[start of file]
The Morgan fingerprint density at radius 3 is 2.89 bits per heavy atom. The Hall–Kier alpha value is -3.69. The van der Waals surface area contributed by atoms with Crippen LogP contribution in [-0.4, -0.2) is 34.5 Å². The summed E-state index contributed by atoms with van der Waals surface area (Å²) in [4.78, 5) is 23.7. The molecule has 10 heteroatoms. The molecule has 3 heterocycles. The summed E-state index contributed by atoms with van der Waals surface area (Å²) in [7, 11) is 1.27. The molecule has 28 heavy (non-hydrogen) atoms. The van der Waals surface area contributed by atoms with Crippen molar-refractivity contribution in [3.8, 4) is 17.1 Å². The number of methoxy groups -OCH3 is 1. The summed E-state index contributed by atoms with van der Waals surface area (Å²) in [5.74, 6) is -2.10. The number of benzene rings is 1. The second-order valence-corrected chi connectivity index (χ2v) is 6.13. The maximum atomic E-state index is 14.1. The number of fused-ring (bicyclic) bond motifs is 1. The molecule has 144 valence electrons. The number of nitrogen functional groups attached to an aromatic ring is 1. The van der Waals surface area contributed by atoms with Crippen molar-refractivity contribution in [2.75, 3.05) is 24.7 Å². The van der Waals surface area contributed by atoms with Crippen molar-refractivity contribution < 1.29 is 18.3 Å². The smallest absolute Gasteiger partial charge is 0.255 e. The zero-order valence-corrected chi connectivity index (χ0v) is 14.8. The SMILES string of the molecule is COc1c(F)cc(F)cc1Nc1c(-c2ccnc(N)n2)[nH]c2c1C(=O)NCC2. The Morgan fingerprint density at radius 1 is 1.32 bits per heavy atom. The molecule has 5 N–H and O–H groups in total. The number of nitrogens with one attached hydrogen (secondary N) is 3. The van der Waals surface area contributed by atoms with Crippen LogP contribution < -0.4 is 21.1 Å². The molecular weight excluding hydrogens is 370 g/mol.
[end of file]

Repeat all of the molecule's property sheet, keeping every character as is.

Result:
The Morgan fingerprint density at radius 3 is 2.89 bits per heavy atom. The Hall–Kier alpha value is -3.69. The van der Waals surface area contributed by atoms with Crippen LogP contribution in [-0.4, -0.2) is 34.5 Å². The summed E-state index contributed by atoms with van der Waals surface area (Å²) in [4.78, 5) is 23.7. The molecule has 10 heteroatoms. The molecule has 3 heterocycles. The summed E-state index contributed by atoms with van der Waals surface area (Å²) in [7, 11) is 1.27. The molecule has 28 heavy (non-hydrogen) atoms. The van der Waals surface area contributed by atoms with Crippen molar-refractivity contribution in [3.8, 4) is 17.1 Å². The number of methoxy groups -OCH3 is 1. The summed E-state index contributed by atoms with van der Waals surface area (Å²) in [5.74, 6) is -2.10. The number of benzene rings is 1. The second-order valence-corrected chi connectivity index (χ2v) is 6.13. The maximum atomic E-state index is 14.1. The number of fused-ring (bicyclic) bond motifs is 1. The molecule has 144 valence electrons. The number of nitrogen functional groups attached to an aromatic ring is 1. The van der Waals surface area contributed by atoms with Crippen molar-refractivity contribution in [2.75, 3.05) is 24.7 Å². The van der Waals surface area contributed by atoms with Crippen molar-refractivity contribution < 1.29 is 18.3 Å². The smallest absolute Gasteiger partial charge is 0.255 e. The zero-order valence-corrected chi connectivity index (χ0v) is 14.8. The SMILES string of the molecule is COc1c(F)cc(F)cc1Nc1c(-c2ccnc(N)n2)[nH]c2c1C(=O)NCC2. The Morgan fingerprint density at radius 1 is 1.32 bits per heavy atom. The molecule has 5 N–H and O–H groups in total. The number of nitrogens with one attached hydrogen (secondary N) is 3. The van der Waals surface area contributed by atoms with Crippen LogP contribution < -0.4 is 21.1 Å². The molecular weight excluding hydrogens is 370 g/mol.